the brilliantly leaping gazelle

Not so glib…

I was listening to ‘The World At One’ earlier, at er, one’o’clock, and was stuck by something Chris Leslie said, him being one of the not so magnificent seven former Labour MP’s who have resigned from the Labour party for reasons that seem reasonable as a headline, but upon closer examination get an ‘F’.

He argued rather self-servingly that he was accountable not to the Labour party, on whose manifest he’d campaigned on , resulting in him being re-elected with an an increased majority, but to his constituents, both those who’d voted for him and those who hadn’t. This seemingly noble and principled stance was totally exposed for the hypocrisy it was when he was challenged seconds later on whether he would stand down as an MP, and thus trigger a bye-election.

No he wouldn’t.

Like most people who didn’t vote for Brexit and want a second referendum, he believes in democracy only when it suits him. In fact none of the not so seven have announced the’ll be standing down. Their commitment to democracy is that strong!

It’s not what the county needs with only six weeks to go until we’re due to leave the EU was his limp excuse. It would be a distraction. But weakening the Labour party isn’t, the timing of the announcement itself isn’t itself a distraction, one that only fuel talk about further defections. And MP’s wonder why the public have such a low opinion of them?

A dog on heat has more principles.

 

 

 

 

Glib….

This is an instinctive reaction to the news that seven Labour MP’s have quit the Labour party

Wilst it is the job, nee the duty of Her Majesty’s Opposition to oppose the government, it’s quite rare for members of the opposition to oppose their party to this extent,

 

 

 

Much better than counting sheep…

This week has provided me with two examples of excellent and dire radio. As noted elsewhere in this blog, by radio I mean of course Radio 4 or the World Service. Anyone who suggests there is any other radio station worthy of their ears is clearly using their anus as a mouthpiece.

Let me start with the dire example first.

This occurred on last Sunday’s eddition of ‘The World This Weekend’on Radio 4 presented by Mark Mardell, who is someone I had hitherto held in high regard. However, last Sunday he interviewed Jacob Rees-Mogg concerning the decision of Nissan to produce their new diesel car in Japan instead of at the their plant in Sunderland. Whilst Nissan also announced that there would be no job losses at the Sunderland plant and indeed, that they were fully committed to producing cars at Sunderland, they nevertheless mentioned that the uncertainty surrounding Britain’s exit from the Europe was a factor in their decision-making. Mardell seized upon this point, conducting the interview with the same subtlety as one might plunge a live electrical cable into a bath that you were in. Whatever one’s opinions of Jacob Rees-Mogg – and mine certainly are not complimentary – he acquitted himself more than reasonably by the underhand tactics of calm, reasoned argument coupled with a grasp of detail, all which was in stark contrast to Mardell’s constant hectoring.

However, it was when Jacob Rees-Mogg mentioned the agenda that he thought the BBC had been promoting, namely accentuating the most negative and calamitous aspects of withdrawal from the European Union that Mardell quickly shut him up, only for Jacob Rees-Mogg to reiterate the point. This infuriated me so much that I nearly smashed my computer on which I was streaming the broadcast in anger at Mardell’s obnoxiousness.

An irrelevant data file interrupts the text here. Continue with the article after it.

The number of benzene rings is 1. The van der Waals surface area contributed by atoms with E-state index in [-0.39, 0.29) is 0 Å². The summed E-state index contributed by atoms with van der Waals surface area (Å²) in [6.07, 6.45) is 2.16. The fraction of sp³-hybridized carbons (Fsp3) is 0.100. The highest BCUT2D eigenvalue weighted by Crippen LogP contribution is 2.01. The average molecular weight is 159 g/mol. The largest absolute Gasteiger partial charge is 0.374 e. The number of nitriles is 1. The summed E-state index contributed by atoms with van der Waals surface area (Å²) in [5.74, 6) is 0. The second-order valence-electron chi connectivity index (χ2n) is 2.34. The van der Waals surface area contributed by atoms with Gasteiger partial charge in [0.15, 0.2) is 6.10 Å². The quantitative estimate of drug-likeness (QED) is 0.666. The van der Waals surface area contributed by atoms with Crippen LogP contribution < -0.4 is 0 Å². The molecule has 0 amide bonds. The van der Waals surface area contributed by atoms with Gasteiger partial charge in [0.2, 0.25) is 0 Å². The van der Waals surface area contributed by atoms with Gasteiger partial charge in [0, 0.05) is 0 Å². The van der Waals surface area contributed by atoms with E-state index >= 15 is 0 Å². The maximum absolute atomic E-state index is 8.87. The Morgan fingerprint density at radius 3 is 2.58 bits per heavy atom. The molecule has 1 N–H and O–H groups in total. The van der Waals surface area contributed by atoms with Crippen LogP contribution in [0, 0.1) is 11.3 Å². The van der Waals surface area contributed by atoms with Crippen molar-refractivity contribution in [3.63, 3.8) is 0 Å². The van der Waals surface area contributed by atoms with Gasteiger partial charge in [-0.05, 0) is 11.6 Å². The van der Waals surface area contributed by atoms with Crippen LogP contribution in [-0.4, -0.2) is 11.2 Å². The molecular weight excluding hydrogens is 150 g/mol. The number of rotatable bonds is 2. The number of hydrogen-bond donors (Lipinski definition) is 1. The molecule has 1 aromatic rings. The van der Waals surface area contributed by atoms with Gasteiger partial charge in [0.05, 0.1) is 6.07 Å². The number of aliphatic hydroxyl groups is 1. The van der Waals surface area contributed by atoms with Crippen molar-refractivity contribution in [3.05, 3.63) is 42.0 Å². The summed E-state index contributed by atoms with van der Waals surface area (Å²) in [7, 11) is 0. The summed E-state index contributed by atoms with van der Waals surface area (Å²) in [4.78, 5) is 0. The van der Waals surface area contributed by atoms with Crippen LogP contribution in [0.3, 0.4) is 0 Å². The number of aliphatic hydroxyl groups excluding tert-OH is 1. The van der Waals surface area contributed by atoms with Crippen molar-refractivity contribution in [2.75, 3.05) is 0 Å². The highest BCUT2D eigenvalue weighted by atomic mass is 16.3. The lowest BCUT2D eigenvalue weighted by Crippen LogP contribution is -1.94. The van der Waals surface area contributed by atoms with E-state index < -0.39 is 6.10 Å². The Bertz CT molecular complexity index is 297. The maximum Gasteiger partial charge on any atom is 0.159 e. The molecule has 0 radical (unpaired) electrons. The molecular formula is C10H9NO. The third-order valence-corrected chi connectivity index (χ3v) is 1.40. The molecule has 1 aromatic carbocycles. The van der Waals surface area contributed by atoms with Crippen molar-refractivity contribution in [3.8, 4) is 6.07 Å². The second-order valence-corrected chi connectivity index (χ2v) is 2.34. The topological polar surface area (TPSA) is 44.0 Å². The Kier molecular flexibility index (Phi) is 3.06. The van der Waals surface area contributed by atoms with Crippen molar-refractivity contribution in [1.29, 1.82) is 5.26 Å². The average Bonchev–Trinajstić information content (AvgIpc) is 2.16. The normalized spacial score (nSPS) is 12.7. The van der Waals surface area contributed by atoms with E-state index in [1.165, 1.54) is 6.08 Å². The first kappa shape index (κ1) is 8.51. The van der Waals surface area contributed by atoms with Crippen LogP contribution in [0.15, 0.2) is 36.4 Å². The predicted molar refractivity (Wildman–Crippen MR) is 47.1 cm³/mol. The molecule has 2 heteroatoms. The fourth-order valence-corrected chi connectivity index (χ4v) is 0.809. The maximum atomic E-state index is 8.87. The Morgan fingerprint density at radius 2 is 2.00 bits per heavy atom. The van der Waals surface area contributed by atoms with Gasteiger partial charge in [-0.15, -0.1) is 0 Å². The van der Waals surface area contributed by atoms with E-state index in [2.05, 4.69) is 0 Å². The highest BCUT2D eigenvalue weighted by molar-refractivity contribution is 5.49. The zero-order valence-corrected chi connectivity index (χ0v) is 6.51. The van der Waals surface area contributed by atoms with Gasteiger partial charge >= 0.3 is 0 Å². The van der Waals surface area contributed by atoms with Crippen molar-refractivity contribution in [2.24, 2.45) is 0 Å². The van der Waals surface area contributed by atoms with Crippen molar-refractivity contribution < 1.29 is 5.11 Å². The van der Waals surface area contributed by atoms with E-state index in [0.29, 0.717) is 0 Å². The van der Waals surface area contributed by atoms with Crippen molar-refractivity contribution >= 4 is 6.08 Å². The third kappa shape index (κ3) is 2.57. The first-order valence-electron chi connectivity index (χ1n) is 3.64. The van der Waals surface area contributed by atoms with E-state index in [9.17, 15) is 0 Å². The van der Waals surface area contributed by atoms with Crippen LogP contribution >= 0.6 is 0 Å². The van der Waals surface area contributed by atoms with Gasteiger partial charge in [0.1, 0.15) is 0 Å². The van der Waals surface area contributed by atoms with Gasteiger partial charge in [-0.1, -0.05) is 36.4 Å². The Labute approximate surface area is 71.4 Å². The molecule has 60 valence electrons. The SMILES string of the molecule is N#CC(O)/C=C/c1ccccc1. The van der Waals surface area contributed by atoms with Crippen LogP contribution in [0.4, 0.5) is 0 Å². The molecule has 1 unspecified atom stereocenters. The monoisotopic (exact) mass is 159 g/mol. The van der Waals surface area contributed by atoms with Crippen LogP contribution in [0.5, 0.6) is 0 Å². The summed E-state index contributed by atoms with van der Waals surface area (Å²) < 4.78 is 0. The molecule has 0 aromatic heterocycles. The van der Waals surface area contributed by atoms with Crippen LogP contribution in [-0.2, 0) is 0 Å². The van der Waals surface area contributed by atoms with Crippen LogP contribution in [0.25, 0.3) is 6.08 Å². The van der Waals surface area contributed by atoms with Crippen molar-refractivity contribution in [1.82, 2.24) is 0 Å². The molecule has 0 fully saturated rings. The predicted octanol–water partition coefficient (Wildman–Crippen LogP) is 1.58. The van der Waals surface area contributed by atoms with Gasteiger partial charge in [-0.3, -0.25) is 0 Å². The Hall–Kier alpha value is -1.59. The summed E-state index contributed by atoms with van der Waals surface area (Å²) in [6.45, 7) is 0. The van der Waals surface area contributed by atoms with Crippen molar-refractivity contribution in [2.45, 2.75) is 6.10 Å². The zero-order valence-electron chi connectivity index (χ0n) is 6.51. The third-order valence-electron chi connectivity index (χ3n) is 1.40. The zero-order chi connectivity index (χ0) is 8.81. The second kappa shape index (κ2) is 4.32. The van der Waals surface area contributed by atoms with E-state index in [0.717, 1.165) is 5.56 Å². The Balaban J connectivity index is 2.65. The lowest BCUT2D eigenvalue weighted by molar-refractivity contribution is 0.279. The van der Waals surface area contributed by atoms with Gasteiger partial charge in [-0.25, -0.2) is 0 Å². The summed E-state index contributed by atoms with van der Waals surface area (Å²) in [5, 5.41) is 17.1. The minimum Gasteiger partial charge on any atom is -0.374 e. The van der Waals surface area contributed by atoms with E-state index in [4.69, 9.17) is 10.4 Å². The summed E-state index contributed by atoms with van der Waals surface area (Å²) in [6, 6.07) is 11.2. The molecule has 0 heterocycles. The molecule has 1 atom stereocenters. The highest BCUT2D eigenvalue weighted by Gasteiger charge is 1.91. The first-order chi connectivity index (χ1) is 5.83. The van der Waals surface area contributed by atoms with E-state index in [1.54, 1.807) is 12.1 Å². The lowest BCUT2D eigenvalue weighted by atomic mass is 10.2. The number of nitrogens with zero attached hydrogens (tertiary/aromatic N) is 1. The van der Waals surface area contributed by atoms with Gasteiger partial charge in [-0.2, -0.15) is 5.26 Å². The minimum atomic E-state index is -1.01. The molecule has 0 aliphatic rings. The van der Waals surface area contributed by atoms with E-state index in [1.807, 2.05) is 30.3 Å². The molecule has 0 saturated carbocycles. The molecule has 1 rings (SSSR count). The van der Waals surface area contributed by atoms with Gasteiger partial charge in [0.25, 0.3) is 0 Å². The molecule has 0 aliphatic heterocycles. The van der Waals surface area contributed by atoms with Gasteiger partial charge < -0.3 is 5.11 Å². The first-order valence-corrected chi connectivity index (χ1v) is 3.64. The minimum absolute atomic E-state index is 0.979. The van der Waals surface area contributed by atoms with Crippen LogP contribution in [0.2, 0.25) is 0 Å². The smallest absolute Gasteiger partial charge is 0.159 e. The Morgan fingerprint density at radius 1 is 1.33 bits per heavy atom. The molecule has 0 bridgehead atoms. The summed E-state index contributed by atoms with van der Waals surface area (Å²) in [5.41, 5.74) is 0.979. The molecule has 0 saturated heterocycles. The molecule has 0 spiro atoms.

Had I done so, I would have missed the rather excellent episode of ‘The Real Story’ that was broadcast on the World Service last night between 4am and 5am. Why was I listening to the radio at such a bizarre hour? You might well ask! It had been suggested to me that a way for me to get back to sleep after waking in the night, was to turn the radio onto sleep mode. No pun intended, but unfortunately, whenever I had tried this tactic something arouses my attention and puts any idea of sleep to bed. That one was intended!

I  woke up at 3am and there were a few programmes on the World Service that were interesting but not captivating.

That all changed with ‘The Real Story’, which examined the consequences of the Iranian Revolution and the grip on power exercised by the clerics. It presented challenging and conflicting viewpoints, all expressed with clarity and wonderfully moderated by Rithula Shah, from Radio $’s ‘The World Tonight’ She was everything Mardlell wasn’t, incisive and inclusive, affording all the participants the time to express opinions that are rarely heard on Radio 4. One of them being the assertion that whilst the United Arab Emirates, Saudi Arabia and Egypt are dictatorships, none of them incurs the same level of hostility from the United States that Iran does. It was ambitious in its scope and it delivered. When it was over it was 5am, The World Service turned back into Radio 4 and the surreal poetry of ‘The Shipping Forecast

F.F.S!

If indeed, there is a special place in hell for those prominent Brexiteers who were unencumbered by a plan, as Donald Tusk today speculated, then would there also be special place in hell for those Remoaners, who bleat on about how their not bad losers but…

Brexit and the the politics of ‘if’.

Another challenge, this time to write about Brexit.

Here goes!

Someone said something today in response to something else someone said yesterday that they didn’t agree with.This in turn was immediately condemned by someone else, who said something they hoped would clarify things. It didn’t. Helpfully, someone else clarified that clarification, suggesting that if someone else did something different and that if that something led to something then someone else would be something. This would cause someone else to modify something but only if someone else agreed to it but if they didn’t, then some people would be happy whilst some other people would be upset, Both groups of people would make their feelings known to some other people who would try and make sure as many people as possible heard or read whatever it was that making one group happy but the other group less so. They would then try to simplify things, by making everything seem complicated. The people who thought the whole thing was a good idea along would interpret this explanation as a vindication of their position, whereas those who thought it a bad idea in the first place would interpret as yet another dire warning.